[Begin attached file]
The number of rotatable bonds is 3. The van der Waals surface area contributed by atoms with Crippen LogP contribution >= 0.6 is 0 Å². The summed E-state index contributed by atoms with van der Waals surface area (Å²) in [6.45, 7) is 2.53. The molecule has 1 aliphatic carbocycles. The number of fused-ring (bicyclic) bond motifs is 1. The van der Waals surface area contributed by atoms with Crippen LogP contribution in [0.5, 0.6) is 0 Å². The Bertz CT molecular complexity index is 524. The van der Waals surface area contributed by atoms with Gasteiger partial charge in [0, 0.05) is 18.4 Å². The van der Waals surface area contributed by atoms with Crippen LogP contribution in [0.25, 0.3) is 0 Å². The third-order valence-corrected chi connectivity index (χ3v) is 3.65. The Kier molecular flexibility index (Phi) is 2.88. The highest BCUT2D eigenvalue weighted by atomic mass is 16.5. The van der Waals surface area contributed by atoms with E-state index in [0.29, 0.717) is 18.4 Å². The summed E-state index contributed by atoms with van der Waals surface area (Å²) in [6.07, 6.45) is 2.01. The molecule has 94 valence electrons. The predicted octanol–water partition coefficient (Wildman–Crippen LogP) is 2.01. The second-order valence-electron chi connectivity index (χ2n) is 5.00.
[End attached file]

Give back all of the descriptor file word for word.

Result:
The number of rotatable bonds is 3. The van der Waals surface area contributed by atoms with Crippen LogP contribution >= 0.6 is 0 Å². The summed E-state index contributed by atoms with van der Waals surface area (Å²) in [6.45, 7) is 2.53. The molecule has 1 aliphatic carbocycles. The number of fused-ring (bicyclic) bond motifs is 1. The van der Waals surface area contributed by atoms with Crippen LogP contribution in [0.5, 0.6) is 0 Å². The Bertz CT molecular complexity index is 524. The van der Waals surface area contributed by atoms with Gasteiger partial charge in [0, 0.05) is 18.4 Å². The van der Waals surface area contributed by atoms with Crippen LogP contribution in [0.25, 0.3) is 0 Å². The third-order valence-corrected chi connectivity index (χ3v) is 3.65. The Kier molecular flexibility index (Phi) is 2.88. The highest BCUT2D eigenvalue weighted by atomic mass is 16.5. The van der Waals surface area contributed by atoms with E-state index in [0.29, 0.717) is 18.4 Å². The summed E-state index contributed by atoms with van der Waals surface area (Å²) in [6.07, 6.45) is 2.01. The molecule has 94 valence electrons. The predicted octanol–water partition coefficient (Wildman–Crippen LogP) is 2.01. The second-order valence-electron chi connectivity index (χ2n) is 5.00.